What Israel has been doing to the people of Gaza is an outrage. It has brought neither safety nor security to the people of Israel and it has wrought nothing but misery and tragedy upon the people of Gaza.

There, I’ve said it. Now what do I do?

Although it was a simple and not particularly eloquent post, I knew full well what it would mean when I clicked “publish.” It represented a very conscious and public break from the liberal Zionist fold that had been my spiritual and political home for almost my entire life. But although I was finally very clear about what I was leaving behind, I was not at all sure about where I now belonged. Hence the final line of my post: Now what do I do?

Although I expected my words to make waves, I was still astonished by what happened next: The post immediately went viral, eliciting 125 comments in less than a month—far more than I have ever received before or since. Although some of the initial commenters were congregants, I ultimately received responses from all over the world. Predictably, some lashed out against my post, but as the comments continued to roll in, I was surprised to read the words of many more—congregants, Jews, and non-Jews alike—expressing their immense thanks for what I had written. The comment thread was peppered with a palpable sense of gratitude and relief that a Jewish leader—a rabbi, no less—had finally crossed a significant line so publicly.

My post was not, as many assumed at the time, a temporary burst of emotion on my part. As Israel intensified its military assault on Gaza throughout January 2009, my anguish only deepened. I read news reports of Apache helicopters dropping hundreds of tons of bombs on 1.5 million people crowded into a besieged 140-square-mile patch of land. I learned about the bombing of schools and homes in which entire families were destroyed, about men, women, and children literally burned to the bone with white phosphorus. Throughout it all, I continued to blog openly about the outrages I believed Israel was committing in Gaza—and about my increasing sense of solidarity with Gazan civilians.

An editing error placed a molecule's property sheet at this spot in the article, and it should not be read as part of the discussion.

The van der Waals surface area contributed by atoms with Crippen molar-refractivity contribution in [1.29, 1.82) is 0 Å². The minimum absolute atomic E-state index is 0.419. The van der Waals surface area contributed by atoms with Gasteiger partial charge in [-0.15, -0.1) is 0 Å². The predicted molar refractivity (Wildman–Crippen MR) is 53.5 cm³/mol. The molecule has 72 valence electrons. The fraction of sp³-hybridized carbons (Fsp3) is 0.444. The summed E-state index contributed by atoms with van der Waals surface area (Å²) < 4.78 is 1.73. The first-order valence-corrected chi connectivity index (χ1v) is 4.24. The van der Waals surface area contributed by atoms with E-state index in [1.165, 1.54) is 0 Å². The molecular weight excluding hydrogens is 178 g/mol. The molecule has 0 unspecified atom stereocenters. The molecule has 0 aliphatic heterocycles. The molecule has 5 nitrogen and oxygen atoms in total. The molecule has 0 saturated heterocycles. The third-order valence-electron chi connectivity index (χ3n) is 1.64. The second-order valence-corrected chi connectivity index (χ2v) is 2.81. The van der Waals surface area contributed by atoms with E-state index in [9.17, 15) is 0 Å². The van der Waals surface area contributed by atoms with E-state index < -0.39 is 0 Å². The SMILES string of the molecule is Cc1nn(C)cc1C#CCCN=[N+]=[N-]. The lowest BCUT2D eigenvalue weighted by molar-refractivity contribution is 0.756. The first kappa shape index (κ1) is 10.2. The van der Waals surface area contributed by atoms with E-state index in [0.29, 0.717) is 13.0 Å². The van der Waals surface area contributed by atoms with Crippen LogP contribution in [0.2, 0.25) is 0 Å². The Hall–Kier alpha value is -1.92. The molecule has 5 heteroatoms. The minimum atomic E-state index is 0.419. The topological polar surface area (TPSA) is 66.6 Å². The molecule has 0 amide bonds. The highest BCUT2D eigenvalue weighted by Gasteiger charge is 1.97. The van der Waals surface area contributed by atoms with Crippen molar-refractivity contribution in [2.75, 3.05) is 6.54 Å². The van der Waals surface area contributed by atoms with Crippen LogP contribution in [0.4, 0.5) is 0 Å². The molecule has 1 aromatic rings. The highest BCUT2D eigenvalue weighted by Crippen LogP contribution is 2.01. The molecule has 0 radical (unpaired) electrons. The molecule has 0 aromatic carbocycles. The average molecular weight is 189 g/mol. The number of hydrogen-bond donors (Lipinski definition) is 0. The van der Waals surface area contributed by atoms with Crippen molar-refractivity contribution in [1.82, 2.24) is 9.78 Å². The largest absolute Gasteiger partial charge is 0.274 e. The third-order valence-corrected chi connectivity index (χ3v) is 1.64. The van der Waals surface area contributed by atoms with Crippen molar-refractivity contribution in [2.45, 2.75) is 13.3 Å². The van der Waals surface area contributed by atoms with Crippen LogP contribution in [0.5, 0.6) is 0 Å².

Over the months following Cast Lead, I broadened my scope, writing numerous posts addressing my changing relationship to Israel. As the months went by, I brought all my nagging, gnawing doubts out into the bright light of day. It soon became clear to me that Cast Lead was simply the final tipping point of a domino line I’d been setting up steadily over the years. I became increasingly involved in Palestinian solidarity work, founding, with my colleague Rabbi Brian Walt, an initiative called Jewish Fast for Gaza and taking on a leadership role in the rapidly growing national organization Jewish Voice for Peace. Along the way, I recorded and commented upon my newfound activism in Shalom Rav.

Although I knew I was taking a risk on many levels by publishing my initial post, the conversation that has resulted fills me with hope. I am immensely proud of the relatively high and eloquent level of the debate on my blog, and I am regularly awed by the willingness of so many of my commenters to be fundamentally challenged over such a difficult issue. Over the years, I’ve been humbled and excited to convene this lively, almost Talmudic discussion between members of my congregation along with countless others: Jews, Israelis, Palestinians, Muslims, Christians, and citizens of various ethnicities and nations, many of whom I have never actually met—and most likely never will.

* * *